DEFERRED COMPENSATION — The Company’s deferred compensation liabilities are for a current and former officer and are calculated based on compensation, years of service and mortality tables.  The related expense is calculated using the net present value of the expected payments and is included in selling, general and administrative expenses in the Consolidated Statements of Operations. See Note 9 for additional information on deferred compensation.

 

FAIR VALUE OF FINANCIAL INSTRUMENTS — Cash equivalents, accounts receivable and accounts payable approximate fair value based on the short maturity of these instruments.

 

IMPAIRMENT OF LONG-LIVED ASSETS — The Company evaluates the recoverability of the carrying amount of long-lived assets whenever events or changes in circumstances indicate that the carrying amount of an asset may not be fully recoverable.  The Company evaluates the recoverability of equipment and leasehold improvements annually or more frequently if events or circumstances indicate that an asset might be impaired.  If an asset is considered to be impaired, the impairment to be recognized is measured as the amount by which the carrying amount of the asset exceeds its fair value.  Assets to be disposed of are reported at the lower of the carrying amount or fair value less cost to sell.  Management determines fair value using an undiscounted future cash flow analysis or other accepted valuation techniques.  No impairments of the Company's long-lived assets were recorded in the years ended June 30, 2019 and 2018.

 

LEGAL COSTS — All legal costs related to litigation are charged to operations as incurred, except settlements, which are expensed when a claim is probable and can be estimated.  Recoveries of legal costs are recorded when the amount and items to be paid are confirmed by the insurance company.  Proceeds from the settlement of legal disputes are recorded in income when the amounts are determinable and the collection is certain.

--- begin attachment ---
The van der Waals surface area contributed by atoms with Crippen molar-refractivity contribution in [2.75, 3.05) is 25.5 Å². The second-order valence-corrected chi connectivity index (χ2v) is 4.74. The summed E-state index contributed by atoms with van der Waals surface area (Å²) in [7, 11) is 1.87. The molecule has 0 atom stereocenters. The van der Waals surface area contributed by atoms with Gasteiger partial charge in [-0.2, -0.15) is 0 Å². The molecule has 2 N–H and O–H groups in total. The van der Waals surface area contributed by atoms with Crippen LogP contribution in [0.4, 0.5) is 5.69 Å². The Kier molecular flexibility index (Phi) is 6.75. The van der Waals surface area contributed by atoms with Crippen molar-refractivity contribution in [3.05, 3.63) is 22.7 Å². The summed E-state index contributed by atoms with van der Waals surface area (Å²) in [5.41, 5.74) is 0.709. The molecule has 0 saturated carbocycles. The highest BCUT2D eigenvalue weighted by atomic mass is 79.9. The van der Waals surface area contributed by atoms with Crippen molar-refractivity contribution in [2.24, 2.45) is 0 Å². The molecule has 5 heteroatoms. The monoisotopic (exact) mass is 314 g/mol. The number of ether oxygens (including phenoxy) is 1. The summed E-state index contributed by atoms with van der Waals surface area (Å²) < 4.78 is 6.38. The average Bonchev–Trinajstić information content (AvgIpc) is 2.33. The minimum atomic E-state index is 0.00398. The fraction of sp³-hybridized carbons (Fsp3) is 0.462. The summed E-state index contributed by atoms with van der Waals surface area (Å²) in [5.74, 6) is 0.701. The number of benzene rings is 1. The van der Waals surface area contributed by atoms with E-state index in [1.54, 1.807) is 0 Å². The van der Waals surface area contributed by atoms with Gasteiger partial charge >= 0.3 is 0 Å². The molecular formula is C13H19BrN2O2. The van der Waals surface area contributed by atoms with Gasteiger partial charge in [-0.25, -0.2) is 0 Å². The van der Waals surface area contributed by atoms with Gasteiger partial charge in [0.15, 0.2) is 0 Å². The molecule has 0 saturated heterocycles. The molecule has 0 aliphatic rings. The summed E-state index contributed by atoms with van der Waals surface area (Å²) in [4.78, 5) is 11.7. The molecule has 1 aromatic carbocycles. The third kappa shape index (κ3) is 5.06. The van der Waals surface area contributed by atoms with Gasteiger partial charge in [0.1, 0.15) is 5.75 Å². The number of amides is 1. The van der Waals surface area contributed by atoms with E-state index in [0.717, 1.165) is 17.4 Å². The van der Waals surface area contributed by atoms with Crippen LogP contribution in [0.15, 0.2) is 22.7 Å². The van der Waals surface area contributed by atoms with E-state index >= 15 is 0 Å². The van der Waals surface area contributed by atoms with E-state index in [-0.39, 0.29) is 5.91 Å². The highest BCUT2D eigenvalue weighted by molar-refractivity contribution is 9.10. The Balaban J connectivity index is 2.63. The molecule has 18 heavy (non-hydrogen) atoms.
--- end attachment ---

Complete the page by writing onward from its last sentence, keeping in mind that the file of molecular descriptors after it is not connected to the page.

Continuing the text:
STOCK-BASED COMPENSATION — The Company has a stock-based employee compensation plan, which is described more fully in Note 11.  The Company accounts for stock-based compensation in accordance with ASC 718 "Compensation - Stock Compensation".  Under the fair value recognition provisions of this statement, share-based compensation cost is measured at the grant date based on the fair value of the award and is recognized as expense over the vesting period. 

 

USE OF ESTIMATES — The preparation of financial statements in conformity with accounting principles generally accepted in the United States of America requires management to make estimates and assumptions that affect the reported amounts of assets and liabilities and disclosure of contingent assets and liabilities at the date of the Consolidated Financial Statements and the reported amounts of revenue and expenses during the reported period. Actual results could differ from those estimates.

 

RECLASSIFICATIONS — Certain amounts previously reported have been reclassified to conform to the current presentation.

 

 

24

 

 

 

2.

RECENTLY ADOPTED ACCOUNTING PRONOUNCEMENTS

 

REVENUE RECOGNITION — In May 2014, the FASB issued ASU 2014-09 (Topic 606), Revenue from Contracts with Customers. The Company adopted the new standard effective July 1, 2018, using the full retrospective method. Adoption of the new revenue recognition standard required the Company to restate its previously reported results for the prior year comparative period and had a material impact on the Consolidated Balance Sheets but an overall immaterial impact on its consolidated statements of income and cash flows and related disclosures. The impact on the Company's Consolidated Balance Sheets was a result of the adjustment to defer revenue from prior years and a corresponding adjustment to retained earnings.  See Note 3 for additional information on revenue recognition and the impact on previously reported results.